Proximity hybridization-mediated isothermal exponential amplification for ultrasensitive electrochemical protein detection
Authors Yu Y, Su G, Zhu H, Zhu Q, Chen Y, Xu B, Li Y, Zhang W
Received 17 May 2017
Accepted for publication 13 July 2017
Published 17 August 2017 Volume 2017:12 Pages 5903—5914
Checked for plagiarism Yes
Review by Single anonymous peer review
Peer reviewer comments 3
Editor who approved publication: Dr Linlin Sun
Yanyan Yu, Gaoxing Su, Hongyan Zhu, Qing Zhu, Yong Chen, Bohui Xu, Yuqin Li, Wei Zhang
School of Pharmacy, Nantong University, Nantong, People’s Republic of China
Abstract: In this study, we fabricated a novel electrochemical biosensing platform on the basis of target-triggered proximity hybridization-mediated isothermal exponential amplification reaction (EXPAR) for ultrasensitive protein analysis. Through rational design, the aptamers for protein recognition were integrated within two DNA probes. Via proximity hybridization principle, the affinity protein-binding event was converted into DNA assembly process. The recognition of protein by aptamers can trigger the strand displacement through the increase of the local concentrations of the involved probes. As a consequence, the output DNA was displaced, which can hybridize with the duplex probes immobilized on the electrode surface subsequently, leading to the initiation of the EXPAR as well as the cleavage of duplex probes. Each cleavage will release the gold nanoparticles (AuNPs) binding sequence. With the modification of G-quadruplex sequence, electrochemical signals were yielded by the AuNPs through oxidizing 3,3',5,5'-tetramethylbenzidine in the presence of H2O2. The study we proposed exhibited high sensitivity toward platelet-derived growth factor BB (PDGF-BB) with the detection limit of 52 fM. And, this method also showed great selectivity among the PDGF isoforms and performed well in spiked human serum samples.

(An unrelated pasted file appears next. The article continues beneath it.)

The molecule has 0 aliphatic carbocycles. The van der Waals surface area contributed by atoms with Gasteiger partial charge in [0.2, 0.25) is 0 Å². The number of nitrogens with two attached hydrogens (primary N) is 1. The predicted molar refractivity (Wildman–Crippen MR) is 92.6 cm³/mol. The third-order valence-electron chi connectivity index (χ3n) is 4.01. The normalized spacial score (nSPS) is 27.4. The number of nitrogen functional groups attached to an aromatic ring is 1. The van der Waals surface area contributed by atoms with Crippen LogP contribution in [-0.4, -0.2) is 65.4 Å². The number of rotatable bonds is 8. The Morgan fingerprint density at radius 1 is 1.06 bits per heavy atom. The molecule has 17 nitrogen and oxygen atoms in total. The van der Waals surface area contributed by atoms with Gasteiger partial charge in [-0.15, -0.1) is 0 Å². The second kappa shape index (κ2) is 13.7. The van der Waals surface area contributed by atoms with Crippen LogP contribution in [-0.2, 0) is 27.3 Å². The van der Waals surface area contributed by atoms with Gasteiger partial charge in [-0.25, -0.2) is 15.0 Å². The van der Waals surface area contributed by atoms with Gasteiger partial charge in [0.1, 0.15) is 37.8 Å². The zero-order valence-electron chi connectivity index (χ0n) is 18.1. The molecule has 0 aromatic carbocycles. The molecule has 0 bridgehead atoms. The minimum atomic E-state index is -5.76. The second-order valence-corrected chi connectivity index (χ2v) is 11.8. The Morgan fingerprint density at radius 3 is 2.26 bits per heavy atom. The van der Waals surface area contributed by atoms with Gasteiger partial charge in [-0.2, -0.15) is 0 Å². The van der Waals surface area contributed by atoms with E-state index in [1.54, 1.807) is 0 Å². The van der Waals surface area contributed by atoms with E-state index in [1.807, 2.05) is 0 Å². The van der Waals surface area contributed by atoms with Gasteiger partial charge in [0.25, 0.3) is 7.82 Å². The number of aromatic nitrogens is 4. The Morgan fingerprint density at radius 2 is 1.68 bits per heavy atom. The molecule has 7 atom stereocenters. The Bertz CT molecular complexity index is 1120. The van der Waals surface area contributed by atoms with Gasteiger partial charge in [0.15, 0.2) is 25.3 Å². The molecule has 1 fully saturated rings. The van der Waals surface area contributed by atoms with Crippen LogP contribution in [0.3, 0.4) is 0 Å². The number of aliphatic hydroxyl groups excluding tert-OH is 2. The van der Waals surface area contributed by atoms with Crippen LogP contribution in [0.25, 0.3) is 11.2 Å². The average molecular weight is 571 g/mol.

Keywords: electrochemical biosensor, proximity hybridization, PDGF-BB, isothermal exponential amplification, G-quadruplex
The precise detection of biomarkers is rather important for early cancer diagnosis and treatment in clinic.1,2 In general, the common detection methods rely on commercialized antibody-based assays, for example, enzyme-linked immune sorbent assay (ELISA), whereas the moderate sensitivity and tedious procedures of ELISA make it urgent to develop better methods for the detection of biomarkers. Aptamers, since its first report in 1990s, have received extensive interests as a rival of antibody due to the high affinity and specificity.3–6 As there are not much limitations on the targets of aptamers such as proteins, amino acids, small chemicals, and even metal ions up to now, numerous aptamers have been identified.7 In comparison with antibodies and enzymes, aptamer-based biosensors have superiorities of high flexibility and convenience, enabling to develop various novel aptasensors.8 By combination with amplification strategies, aptamers have been successfully applied to develop ultrasensitive biosensors.9
The advances in DNA proximity binding have inspired exciting developments of nanosensors and ultrasensitive biosensors.10,11 Different from the toehold-mediated strand displacement,12,13 which has been extensively employed to design DNA assembly, a proximity hybridization-induced DNA assembly homogeneous assay has been proposed.14,15 The method was based on the target-binding process to promote strand displacement and reinforce the hybridization of two short DNA sequences, which cannot form stable duplex at normal circumstances. Through converting the target binding event into detectable DNA assembly, proximity hybridization strategy can be combined with various signal amplification strategies, such as enzyme-free cyclic assembly of hairpins,16 ligation-mediated strand recycling,17 and binding-induced self-assembly of DNAzyme18 to build ultrasensitive biosensors. Up to now, there have been many novel applications of proximity hybridization-based strategy to detect proteins,19,20 nucleic acids,17,21 and small molecules.22,23